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Plymouth seniors dare to dream

Scott Seitz • Oct 29, 2015 at 12:15 PM


PLYMOUTH Together as a class for the final time.

That was the feeling Friday evening at Plymouth High School as 76 students made up the graduating class of 2008.

Valedictorian Brittany Rietschlin quoted a famous filmmaker in her commencement address.

"Woody Allen once said that 80 percent of success in life is just showing up," she said. "As I look back on the past 12 years, I can see where this can be true. What I have learned is that just doing the simple things can go a long way toward success. Often being in the right place at the right time can help get the job done. You can do anything that you want, as long as you're willing to do the work that's necessary to make it happen."

Rietschlin's speech coincided perfectly with the 2008 class motto: "If you can imagine it, you can achieve it. If you can dream it, you can become it."

"Getting what you want out of life isn't easy," Rietschlin continued. "It's a matter of figuring out where you want to go, how to get there and then executing your plan that makes it simple. Figuring out everything may not be easy. Finding out what your dreams are might take a long time and a lot of hard thought for most of us, but once you do figure out everything, all you have to do is follow your dreams and make some necessary adjustments along the way."

The class of 2008 colors were red and black, while the class flower was fire and ice rose.

Class officers were: Ben Garrett, president; T.C. Burkett, vice president; Mandy Burrer, secretary; and Rietschlin, treasurer.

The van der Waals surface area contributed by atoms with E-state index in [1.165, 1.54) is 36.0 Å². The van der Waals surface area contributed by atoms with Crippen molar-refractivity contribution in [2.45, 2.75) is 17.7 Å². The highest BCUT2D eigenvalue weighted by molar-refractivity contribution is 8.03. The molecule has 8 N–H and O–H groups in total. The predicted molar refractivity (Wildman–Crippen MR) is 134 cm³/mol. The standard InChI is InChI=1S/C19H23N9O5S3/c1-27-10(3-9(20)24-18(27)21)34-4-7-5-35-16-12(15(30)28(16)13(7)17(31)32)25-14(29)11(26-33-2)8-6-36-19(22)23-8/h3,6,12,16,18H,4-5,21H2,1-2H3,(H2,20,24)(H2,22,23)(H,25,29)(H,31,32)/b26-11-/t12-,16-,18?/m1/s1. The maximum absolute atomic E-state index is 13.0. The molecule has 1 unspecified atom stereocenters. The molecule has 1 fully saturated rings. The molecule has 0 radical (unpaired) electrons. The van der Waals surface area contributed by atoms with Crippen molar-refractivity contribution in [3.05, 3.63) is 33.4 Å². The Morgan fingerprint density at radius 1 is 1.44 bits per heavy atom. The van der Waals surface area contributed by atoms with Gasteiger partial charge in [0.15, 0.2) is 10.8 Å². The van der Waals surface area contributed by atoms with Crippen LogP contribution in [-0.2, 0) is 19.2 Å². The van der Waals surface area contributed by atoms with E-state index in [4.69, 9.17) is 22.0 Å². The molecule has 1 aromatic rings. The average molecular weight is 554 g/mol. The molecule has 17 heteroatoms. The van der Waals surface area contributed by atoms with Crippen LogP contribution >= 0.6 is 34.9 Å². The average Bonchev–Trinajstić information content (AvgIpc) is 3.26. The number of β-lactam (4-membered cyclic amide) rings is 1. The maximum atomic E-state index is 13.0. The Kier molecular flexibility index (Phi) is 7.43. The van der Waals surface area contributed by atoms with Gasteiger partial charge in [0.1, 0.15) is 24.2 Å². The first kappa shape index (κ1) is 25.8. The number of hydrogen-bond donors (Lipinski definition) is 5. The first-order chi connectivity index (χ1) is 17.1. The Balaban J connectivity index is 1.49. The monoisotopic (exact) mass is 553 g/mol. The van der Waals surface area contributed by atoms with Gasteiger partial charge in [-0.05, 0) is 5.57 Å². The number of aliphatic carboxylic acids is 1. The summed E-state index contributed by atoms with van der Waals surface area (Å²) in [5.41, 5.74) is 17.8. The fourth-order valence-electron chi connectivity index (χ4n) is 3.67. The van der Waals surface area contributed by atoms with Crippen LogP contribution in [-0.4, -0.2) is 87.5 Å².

Class adviser was Janelle Grube, who was also a guest speaker at Friday's commencement.

Salutatorian was Courtney Bisel, while Brandon Ritchie, Burrer and Burkett rounded out the top-five students, respectively.

Rietschlin stressed the point that things don't always go as planned in life.

"Usually in order to get what you want, you need to do a lot of work, but that doesn't mean that it is impossible," she said. "It may not be pleasant when you have to get dirty to finish the job, but being willing to do that really makes a difference. Especially, in the long run, where all the small things start to add up over time.

"Doing the little work every day will pay off later on down the road," she added. "Now, I'm not saying that your life should be miserable and that you need to commit yourself to any form of indentured service, but worthwhile goals are difficult to obtain."

Rietschlin shared a poem written by her brother his junior year. The poem talked about endings and new beginnings, similar to what the class of 2008 is now experiencing.

Rietschlin then concluded.

"I would like to thank my parents for always supporting me and pushing me with everything I did, the rest of my family for always being there, my friends for all the good things that I will never forget, our teachers for always putting up with us and making learning exciting and my fellow classmates who have made high school a journey that will always be remembered. Good luck to all of you."

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